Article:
Is Food Your Drug? Overcoming Your Addiction

by | Jul 18, 2014 | Blog, Mindset

For years I convinced myself that food made me feel good. I really thought it was true. After a long, hard day at work, thinking about relaxing at home with Mexican food and ice cream seemed to calm me. It provided a release. It gave me something to look forward to in stressful or emotional moments. Planning my “comfort food” let me escape for just a few minutes.

What I’ve come to realize is that I used food as a numbing agent. I thought it made me feel good – I thought I loved to eat and really enjoyed food. I was wrong. It didn’t make me feel good and I didn’t love to eat. Food was my drug and I was addicted. Junk food actually made me feel awful. I don’t know how I had myself fooled for so long.

I wasn’t addicted to the food itself but rather to the way it numbed my mind. I preferred to eat alone, and when I did my problems, stresses and worries were suspended. They weren’t resolved, they weren’t eliminated, they were just temporarily out of my head for just a few minutes while the only thing that existed was food.

Unfortunately, there was ugly aftermath. Not only did I return to reality with the last bite and all my stresses, worries and problems were once again top of mind, but they were compounded by frustration and self-loathing. I would be angry with myself for once again not making a healthy choice and indulging my cravings. I didn’t understand why I’d continue to make a choice that I always ended up regretting? I didn’t understand why I’d tell myself that food felt so good when clearly it didn’t.

I started to pay close attention to the types of situations and emotions that preceded less than ideal decision-making. I found that I craved “junk food” when I was stressed, sad, tired or lonely.

I started paying attention to what I felt as I prepared the food and as I ate it. There was a very strong sense of excitement and anticipation beforehand and almost no thoughts, feelings or sensations as I consumed it. In fact, oftentimes, after eating, I could hardly even remember eating or what it tasted like.

It was an escape. It numbed me. It allowed me to hide from the world but I was hiding deep in a hole that just got deeper and darker each day. What I thought was helping me – what I thought was providing me relief and happiness – it was actually making me miserable.

So how do you get out of the hole? How do you finally realize it isn’t worth it – it isn’t serving you and that what you think feels good really doesn’t feel good at all?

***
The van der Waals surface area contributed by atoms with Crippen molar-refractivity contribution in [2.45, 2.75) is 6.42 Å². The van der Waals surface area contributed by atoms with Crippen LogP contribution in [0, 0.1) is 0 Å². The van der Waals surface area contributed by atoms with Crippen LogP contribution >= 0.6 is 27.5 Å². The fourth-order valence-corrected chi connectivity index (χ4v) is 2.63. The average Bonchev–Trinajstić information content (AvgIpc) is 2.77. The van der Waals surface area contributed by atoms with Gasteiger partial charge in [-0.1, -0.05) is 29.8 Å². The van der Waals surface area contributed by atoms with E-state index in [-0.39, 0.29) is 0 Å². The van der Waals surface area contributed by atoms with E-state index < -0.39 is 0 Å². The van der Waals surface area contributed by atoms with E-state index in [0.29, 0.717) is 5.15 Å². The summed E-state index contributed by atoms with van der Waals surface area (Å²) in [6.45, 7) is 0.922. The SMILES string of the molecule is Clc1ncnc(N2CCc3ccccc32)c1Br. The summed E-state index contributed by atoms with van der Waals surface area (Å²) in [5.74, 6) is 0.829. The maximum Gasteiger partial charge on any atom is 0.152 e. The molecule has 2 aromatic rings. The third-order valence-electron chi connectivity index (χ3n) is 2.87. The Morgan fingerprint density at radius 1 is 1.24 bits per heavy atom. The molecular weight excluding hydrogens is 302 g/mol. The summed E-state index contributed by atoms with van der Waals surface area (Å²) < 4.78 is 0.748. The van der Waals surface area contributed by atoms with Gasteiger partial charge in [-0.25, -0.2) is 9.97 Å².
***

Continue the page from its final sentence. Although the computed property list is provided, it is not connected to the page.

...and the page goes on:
1. Pay attention. As tedious as it sounds, keep a journal of your hunger, cravings and associated feelings. It can be as simple as jotting down “Pissed off. Want ice cream” or “feeling lonely and frustrated. Want to pick up Mexican on the way home from work” or “Great day at work, eating clean seems easy today!” It’s also important to make note of how you feel during and after you eat. It won’t take as long as you think – you can do this in less than 30 seconds. Don’t feel pressured to censor your feelings or behavior as you do this, it is just about awareness right now.
  2. Look for patterns. After a few weeks of journaling your thoughts and feelings associated with your hunger, cravings and food choices you should start to identify some patterns. Maybe towards the end of the week when you’re tired and stressed you tend to make more unhealthy choices than early in the week. Maybe when you have a disagreement with your boss or your spouse your discipline and drive seems to evaporate and you seek escape in food. Again, there is no pressure to change the behavior right now, you just want to become aware of the patterns.
  3. Try something new. I completely understand that it’s easier to do what feels familiar than it is to try something new. But you know what? You can’t change your life without changing, ya know what I mean? Pick one scenario that seems to encourage unhealthy choices and decide you’re going to approach it differently. Let’s say its seeking comfort from food after fighting with your spouse. The next time you fight with your spouse, choose to engage in something that truly relaxes you. Take a hot bath, go for a walk or watch a funny movie. Start small and start to retrain your brain to find comfort in something other than food.
  4. Practice. Once is not enough and its only failure if you give up on yourself. The first few times you might take a bath and still go for the ice cream afterwards. That’s ok. Be kind to yourself. Make note of the feelings and keep trying. As with anything, you improve with practice. We’re not after perfection here, we’re after progress.

The first step is awareness. If you are unhappy with your body, if you want to get healthy but you still find yourself making choices that keep you from reaching your goals, its time to seriously evaluate whether or not those choices are actually serving you. You might find out that what you think feels good actually doesn’t.

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